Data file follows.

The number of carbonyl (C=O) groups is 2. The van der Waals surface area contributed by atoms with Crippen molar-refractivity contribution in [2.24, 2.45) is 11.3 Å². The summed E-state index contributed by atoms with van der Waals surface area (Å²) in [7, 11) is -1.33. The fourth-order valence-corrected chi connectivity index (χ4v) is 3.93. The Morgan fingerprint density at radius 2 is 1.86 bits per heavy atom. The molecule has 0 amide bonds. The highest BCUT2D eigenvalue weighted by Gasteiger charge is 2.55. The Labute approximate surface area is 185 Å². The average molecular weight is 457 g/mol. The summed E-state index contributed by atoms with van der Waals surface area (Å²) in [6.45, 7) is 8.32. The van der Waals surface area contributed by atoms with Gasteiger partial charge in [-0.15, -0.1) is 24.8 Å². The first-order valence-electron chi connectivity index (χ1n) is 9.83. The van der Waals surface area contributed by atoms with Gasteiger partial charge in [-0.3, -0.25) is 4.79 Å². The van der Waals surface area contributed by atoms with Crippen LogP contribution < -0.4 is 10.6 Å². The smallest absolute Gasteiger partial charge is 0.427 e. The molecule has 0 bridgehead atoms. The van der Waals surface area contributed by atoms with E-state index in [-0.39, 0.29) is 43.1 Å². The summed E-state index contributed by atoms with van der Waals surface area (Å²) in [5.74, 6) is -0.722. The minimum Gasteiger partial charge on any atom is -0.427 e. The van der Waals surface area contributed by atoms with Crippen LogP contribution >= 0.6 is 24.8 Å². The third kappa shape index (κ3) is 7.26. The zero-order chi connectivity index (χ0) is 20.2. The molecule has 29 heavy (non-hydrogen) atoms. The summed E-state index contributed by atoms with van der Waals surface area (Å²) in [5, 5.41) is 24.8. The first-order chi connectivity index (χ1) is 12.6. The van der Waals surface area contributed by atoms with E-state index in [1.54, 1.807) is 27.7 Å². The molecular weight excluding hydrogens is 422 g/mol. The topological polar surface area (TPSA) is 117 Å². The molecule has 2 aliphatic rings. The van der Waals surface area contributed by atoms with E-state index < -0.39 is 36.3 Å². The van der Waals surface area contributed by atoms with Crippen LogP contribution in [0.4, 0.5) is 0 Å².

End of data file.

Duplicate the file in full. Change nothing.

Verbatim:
The number of carbonyl (C=O) groups is 2. The van der Waals surface area contributed by atoms with Crippen molar-refractivity contribution in [2.24, 2.45) is 11.3 Å². The summed E-state index contributed by atoms with van der Waals surface area (Å²) in [7, 11) is -1.33. The fourth-order valence-corrected chi connectivity index (χ4v) is 3.93. The Morgan fingerprint density at radius 2 is 1.86 bits per heavy atom. The molecule has 0 amide bonds. The highest BCUT2D eigenvalue weighted by Gasteiger charge is 2.55. The Labute approximate surface area is 185 Å². The average molecular weight is 457 g/mol. The summed E-state index contributed by atoms with van der Waals surface area (Å²) in [6.45, 7) is 8.32. The van der Waals surface area contributed by atoms with Gasteiger partial charge in [-0.15, -0.1) is 24.8 Å². The first-order valence-electron chi connectivity index (χ1n) is 9.83. The van der Waals surface area contributed by atoms with Gasteiger partial charge in [-0.3, -0.25) is 4.79 Å². The van der Waals surface area contributed by atoms with Crippen LogP contribution < -0.4 is 10.6 Å². The smallest absolute Gasteiger partial charge is 0.427 e. The molecule has 0 bridgehead atoms. The van der Waals surface area contributed by atoms with E-state index in [-0.39, 0.29) is 43.1 Å². The summed E-state index contributed by atoms with van der Waals surface area (Å²) in [5.74, 6) is -0.722. The minimum Gasteiger partial charge on any atom is -0.427 e. The van der Waals surface area contributed by atoms with Crippen LogP contribution >= 0.6 is 24.8 Å². The third kappa shape index (κ3) is 7.26. The zero-order chi connectivity index (χ0) is 20.2. The molecule has 29 heavy (non-hydrogen) atoms. The summed E-state index contributed by atoms with van der Waals surface area (Å²) in [5, 5.41) is 24.8. The first-order chi connectivity index (χ1) is 12.6. The van der Waals surface area contributed by atoms with E-state index in [1.54, 1.807) is 27.7 Å². The molecular weight excluding hydrogens is 422 g/mol. The topological polar surface area (TPSA) is 117 Å². The molecule has 2 aliphatic rings. The van der Waals surface area contributed by atoms with E-state index < -0.39 is 36.3 Å². The van der Waals surface area contributed by atoms with Crippen LogP contribution in [0.4, 0.5) is 0 Å².